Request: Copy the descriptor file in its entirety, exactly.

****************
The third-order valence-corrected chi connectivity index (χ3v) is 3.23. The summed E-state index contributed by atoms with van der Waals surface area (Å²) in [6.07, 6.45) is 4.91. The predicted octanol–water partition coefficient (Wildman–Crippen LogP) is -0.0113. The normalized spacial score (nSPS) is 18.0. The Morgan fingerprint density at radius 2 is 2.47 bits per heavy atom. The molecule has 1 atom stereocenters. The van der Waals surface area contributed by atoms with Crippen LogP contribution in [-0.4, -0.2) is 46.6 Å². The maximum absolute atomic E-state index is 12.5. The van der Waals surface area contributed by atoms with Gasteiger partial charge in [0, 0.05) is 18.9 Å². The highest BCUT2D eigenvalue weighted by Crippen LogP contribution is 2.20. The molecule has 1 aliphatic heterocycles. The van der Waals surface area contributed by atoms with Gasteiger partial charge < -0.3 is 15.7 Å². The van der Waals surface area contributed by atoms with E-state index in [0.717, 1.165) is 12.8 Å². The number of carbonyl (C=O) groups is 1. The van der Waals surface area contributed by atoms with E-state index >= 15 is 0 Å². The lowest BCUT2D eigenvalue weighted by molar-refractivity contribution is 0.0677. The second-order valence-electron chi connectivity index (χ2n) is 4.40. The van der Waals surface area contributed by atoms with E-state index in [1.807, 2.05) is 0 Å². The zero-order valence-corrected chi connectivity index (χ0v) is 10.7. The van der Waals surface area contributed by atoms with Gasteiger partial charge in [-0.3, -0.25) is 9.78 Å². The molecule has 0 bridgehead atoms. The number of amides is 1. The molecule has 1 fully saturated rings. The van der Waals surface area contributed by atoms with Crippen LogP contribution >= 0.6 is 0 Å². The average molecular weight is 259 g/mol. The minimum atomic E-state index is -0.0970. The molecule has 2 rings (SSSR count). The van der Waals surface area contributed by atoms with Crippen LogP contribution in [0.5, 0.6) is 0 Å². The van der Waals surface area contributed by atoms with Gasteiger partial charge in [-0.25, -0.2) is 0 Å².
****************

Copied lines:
The third-order valence-corrected chi connectivity index (χ3v) is 3.23. The summed E-state index contributed by atoms with van der Waals surface area (Å²) in [6.07, 6.45) is 4.91. The predicted octanol–water partition coefficient (Wildman–Crippen LogP) is -0.0113. The normalized spacial score (nSPS) is 18.0. The Morgan fingerprint density at radius 2 is 2.47 bits per heavy atom. The molecule has 1 atom stereocenters. The van der Waals surface area contributed by atoms with Crippen LogP contribution in [-0.4, -0.2) is 46.6 Å². The maximum absolute atomic E-state index is 12.5. The van der Waals surface area contributed by atoms with Gasteiger partial charge in [0, 0.05) is 18.9 Å². The highest BCUT2D eigenvalue weighted by Crippen LogP contribution is 2.20. The molecule has 1 aliphatic heterocycles. The van der Waals surface area contributed by atoms with Gasteiger partial charge < -0.3 is 15.7 Å². The van der Waals surface area contributed by atoms with E-state index in [0.717, 1.165) is 12.8 Å². The number of carbonyl (C=O) groups is 1. The van der Waals surface area contributed by atoms with E-state index >= 15 is 0 Å². The lowest BCUT2D eigenvalue weighted by molar-refractivity contribution is 0.0677. The second-order valence-electron chi connectivity index (χ2n) is 4.40. The van der Waals surface area contributed by atoms with E-state index in [1.807, 2.05) is 0 Å². The zero-order valence-corrected chi connectivity index (χ0v) is 10.7. The van der Waals surface area contributed by atoms with Gasteiger partial charge in [-0.3, -0.25) is 9.78 Å². The molecule has 0 bridgehead atoms. The number of amides is 1. The molecule has 1 fully saturated rings. The van der Waals surface area contributed by atoms with Crippen LogP contribution >= 0.6 is 0 Å². The average molecular weight is 259 g/mol. The minimum atomic E-state index is -0.0970. The molecule has 2 rings (SSSR count). The van der Waals surface area contributed by atoms with Crippen LogP contribution in [0.5, 0.6) is 0 Å². The van der Waals surface area contributed by atoms with Gasteiger partial charge in [-0.25, -0.2) is 0 Å².